However, I think you may be disappointed. I’m not sure what you mean by you “prefer to shop higher end items.” If you mean big fashion brands, then you are not going to like it. If you mean more along the lines of Nordstrom, Macy, BR, AT, you might like the dress. I tend to shop those stores, and find JCP hit and miss. The major reason I don’t really shop JCP is that it’s just too much work to find the pieces I like that are of good quality.

      • +1 I usually shop at Macy’s too, but I personally wouldn’t put JCP under Target (I have a love/hate relationship with their t-shirts — they look good for me for about 5 washes, then they’re a stretched out mess!). But I’ve found some decent work tops from JCP that I really like and ditto with Target dresses, which I live in during the summer.

  4. Going to Dallas for the first time this week. Suggestions on things to do/see/eat?!

    • Anonymous :

      The Dallas-FW metro area is very large geographically. Will you have a car? Where will you be staying and how far are you willing to drive? What kinds of things do you enjoy?

      • Will have a rental car. Staying near Love Field. Looking for suggestions beyond the main museums. Especially interested in food recommendations!

        • http://twistedrootburgerco.com/ My must-go every time I’m in Dallas

        • Smoke is great for bbq and especially brunch. Also house infused bourbon or tequila if you’re into that. http://smokerestaurant.com/

        • Anonymous :

          Pecan Lodge is the best BBQ, but the lines can be ridiculous, so Lockhart in Bishop Arts is a good alternative. Wherever you go, get brisket (not ribs).

          If you want burgers, IMO Twisted Root is not even in the top 10 and I can never figure out why people recommend it. If you go at lunch, Off Site Kitchen is probably the best pure burger, though lacks ambience. Maple & Motor also lacks ambience but is a great burger. Stackhouse is a decent burger with a great atmosphere (it’s an old house with views of downtown from upstairs, and it’s near the hospital so cute med students if you’re into that sort of thing :) ).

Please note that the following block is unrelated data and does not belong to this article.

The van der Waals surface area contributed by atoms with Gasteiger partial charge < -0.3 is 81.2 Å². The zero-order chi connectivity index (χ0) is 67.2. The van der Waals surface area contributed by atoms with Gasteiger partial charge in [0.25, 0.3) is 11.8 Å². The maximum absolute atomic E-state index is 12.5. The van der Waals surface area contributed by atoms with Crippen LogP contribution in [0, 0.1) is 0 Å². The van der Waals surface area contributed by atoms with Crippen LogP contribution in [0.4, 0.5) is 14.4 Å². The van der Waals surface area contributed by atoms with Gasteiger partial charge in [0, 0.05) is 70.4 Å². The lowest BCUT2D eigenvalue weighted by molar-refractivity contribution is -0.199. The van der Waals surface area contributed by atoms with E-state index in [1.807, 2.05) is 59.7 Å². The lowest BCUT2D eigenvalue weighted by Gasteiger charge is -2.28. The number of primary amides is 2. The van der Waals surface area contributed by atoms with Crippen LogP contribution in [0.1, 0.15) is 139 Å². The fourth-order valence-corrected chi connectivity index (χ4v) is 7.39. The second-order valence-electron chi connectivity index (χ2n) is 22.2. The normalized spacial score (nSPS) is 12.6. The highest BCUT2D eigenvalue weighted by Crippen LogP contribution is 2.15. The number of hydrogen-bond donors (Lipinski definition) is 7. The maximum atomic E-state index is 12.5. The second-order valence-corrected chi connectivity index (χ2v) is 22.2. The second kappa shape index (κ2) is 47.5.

My favorite non-fancy place to eat here other than Lockhart is Cane Rosso pizza. Ask if they have any off-menu pizzas–that’s where my favorite resides.

          Trinity Groves is a new incubator restaurant district on the other side of the Hunt Hill bridge. I haven’t been but have heard good things about Luck. If you look up TG you can see what else is over there.

          If you want people watching with Tex Mex on the side, Mi Cocina in Highland Park Village is your place. It’s not the best Tex Mex by any means but you’d mostly go for the people watching and the mambo taxis.

          As far as things to do, I think it’s possibly going to be cloudy/rainy this weekend. But if it’s nice when you’re here, you could check out Dallas Blooms at the Arboretum.

    • oil in houston :

      will you be there over the weekend? if so, go to the Stockyard to see a rodeo, I have a great time each time!

  5. Following up on the marketing discussion recently, did people see the NAWL report earlier this week? Firms pointing to business development as a reason for lower numbers of female equity partners. We’ll link to report and discussion of the report in our weekly news coverage that comes out tomorrow morning, and our marketing resource should be ready soon. Just keeping everyone in the loop since it seemed like a popular discussion topic here and elsewhere, awesome ette is covering this topic. (Can check WLN tomorrow or join our email list to keep in the loop.) Happy Monday ladies!

  6. I have a client who is really rude and dismissive to me but yet nice to my older male boss and said some rather disparaging and untrue things about me to my boss. And now I have to call him to confirm something I confirmed last week and I’m dreading it….

    • Hug’s to you. I can NOT tell you how many time’s I have dealt the same jerk at one of our older cleint’s who is freind’s with the manageing partner but does NOT like me b/c he think’s I am to forward for his taste’s, but he still like’s to stare at my tuchus when I get up to get a soda from the refregeratior. I think what you have to do when you are dealing with your jerk is to treat him profeassionally, and not to let on that you know that he is a jerk. You are alway’s free to smirk AFTER you leave your meeting. Make sure that you tell your boss that you know what he says is bad, and do NOT apreaciate him saying bad thing’s about you which are NOT true. FOOEY on looser’s like this one who do not treat us women with respect but who, at the same time, are the abosolute FIRST to stare at our boobie’s and tuchuse’s even tho they realy want to subjugate us just b/c we are women profesionals. DOUBEL FOOEY!

      Myrna has the same probelem at work. She is treated like a child by some of their cleint’s even tho she has a gradueate degree and is VERY smart. Just b/c she is female and cute, they think she is NOT professional enough for them and alway’s look to the guy’s for answers, even tho the guy’s work FOR Myrna. She is very ticked at more then a few cleint’s who just want to have drink’s with her and grab at her once they are drunk, then they forget all about it after they sober up the next day. TRIPEL FOOEY on men like this. They need to grow up!!!